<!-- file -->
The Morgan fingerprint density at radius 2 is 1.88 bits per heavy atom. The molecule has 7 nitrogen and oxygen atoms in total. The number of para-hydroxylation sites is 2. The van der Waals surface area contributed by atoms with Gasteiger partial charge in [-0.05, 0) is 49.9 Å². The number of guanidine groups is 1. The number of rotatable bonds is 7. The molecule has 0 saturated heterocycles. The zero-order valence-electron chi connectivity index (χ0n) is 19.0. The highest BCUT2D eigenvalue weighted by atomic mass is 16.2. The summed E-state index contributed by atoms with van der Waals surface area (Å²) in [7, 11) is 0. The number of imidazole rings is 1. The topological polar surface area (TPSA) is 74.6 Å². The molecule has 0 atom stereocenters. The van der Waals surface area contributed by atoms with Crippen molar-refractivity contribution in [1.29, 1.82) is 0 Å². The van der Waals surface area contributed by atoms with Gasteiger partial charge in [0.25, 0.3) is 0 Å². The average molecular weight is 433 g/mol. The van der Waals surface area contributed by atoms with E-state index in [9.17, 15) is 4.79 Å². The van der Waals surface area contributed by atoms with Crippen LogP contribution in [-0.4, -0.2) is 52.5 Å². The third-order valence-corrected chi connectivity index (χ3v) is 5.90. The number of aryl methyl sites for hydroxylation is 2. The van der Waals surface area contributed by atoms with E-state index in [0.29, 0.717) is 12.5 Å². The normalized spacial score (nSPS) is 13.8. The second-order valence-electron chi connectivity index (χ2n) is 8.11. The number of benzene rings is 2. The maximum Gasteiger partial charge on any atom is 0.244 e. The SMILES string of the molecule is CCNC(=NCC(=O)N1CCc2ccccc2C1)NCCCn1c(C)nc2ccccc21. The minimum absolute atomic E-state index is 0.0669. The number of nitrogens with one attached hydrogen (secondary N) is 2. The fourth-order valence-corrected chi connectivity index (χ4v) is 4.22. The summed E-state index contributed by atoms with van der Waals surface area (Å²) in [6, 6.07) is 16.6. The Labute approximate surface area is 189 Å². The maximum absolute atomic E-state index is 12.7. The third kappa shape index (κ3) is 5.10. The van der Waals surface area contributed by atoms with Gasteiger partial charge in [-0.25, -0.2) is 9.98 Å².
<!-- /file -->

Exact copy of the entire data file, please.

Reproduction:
The Morgan fingerprint density at radius 2 is 1.88 bits per heavy atom. The molecule has 7 nitrogen and oxygen atoms in total. The number of para-hydroxylation sites is 2. The van der Waals surface area contributed by atoms with Gasteiger partial charge in [-0.05, 0) is 49.9 Å². The number of guanidine groups is 1. The number of rotatable bonds is 7. The molecule has 0 saturated heterocycles. The zero-order valence-electron chi connectivity index (χ0n) is 19.0. The highest BCUT2D eigenvalue weighted by atomic mass is 16.2. The summed E-state index contributed by atoms with van der Waals surface area (Å²) in [7, 11) is 0. The number of imidazole rings is 1. The topological polar surface area (TPSA) is 74.6 Å². The molecule has 0 atom stereocenters. The van der Waals surface area contributed by atoms with Crippen molar-refractivity contribution in [1.29, 1.82) is 0 Å². The van der Waals surface area contributed by atoms with Gasteiger partial charge in [0.25, 0.3) is 0 Å². The average molecular weight is 433 g/mol. The van der Waals surface area contributed by atoms with E-state index in [9.17, 15) is 4.79 Å². The van der Waals surface area contributed by atoms with Crippen LogP contribution in [-0.4, -0.2) is 52.5 Å². The third-order valence-corrected chi connectivity index (χ3v) is 5.90. The number of aryl methyl sites for hydroxylation is 2. The van der Waals surface area contributed by atoms with E-state index in [0.29, 0.717) is 12.5 Å². The normalized spacial score (nSPS) is 13.8. The second-order valence-electron chi connectivity index (χ2n) is 8.11. The number of benzene rings is 2. The maximum Gasteiger partial charge on any atom is 0.244 e. The SMILES string of the molecule is CCNC(=NCC(=O)N1CCc2ccccc2C1)NCCCn1c(C)nc2ccccc21. The minimum absolute atomic E-state index is 0.0669. The number of nitrogens with one attached hydrogen (secondary N) is 2. The fourth-order valence-corrected chi connectivity index (χ4v) is 4.22. The summed E-state index contributed by atoms with van der Waals surface area (Å²) in [6, 6.07) is 16.6. The Labute approximate surface area is 189 Å². The maximum absolute atomic E-state index is 12.7. The third kappa shape index (κ3) is 5.10. The van der Waals surface area contributed by atoms with Gasteiger partial charge in [-0.25, -0.2) is 9.98 Å².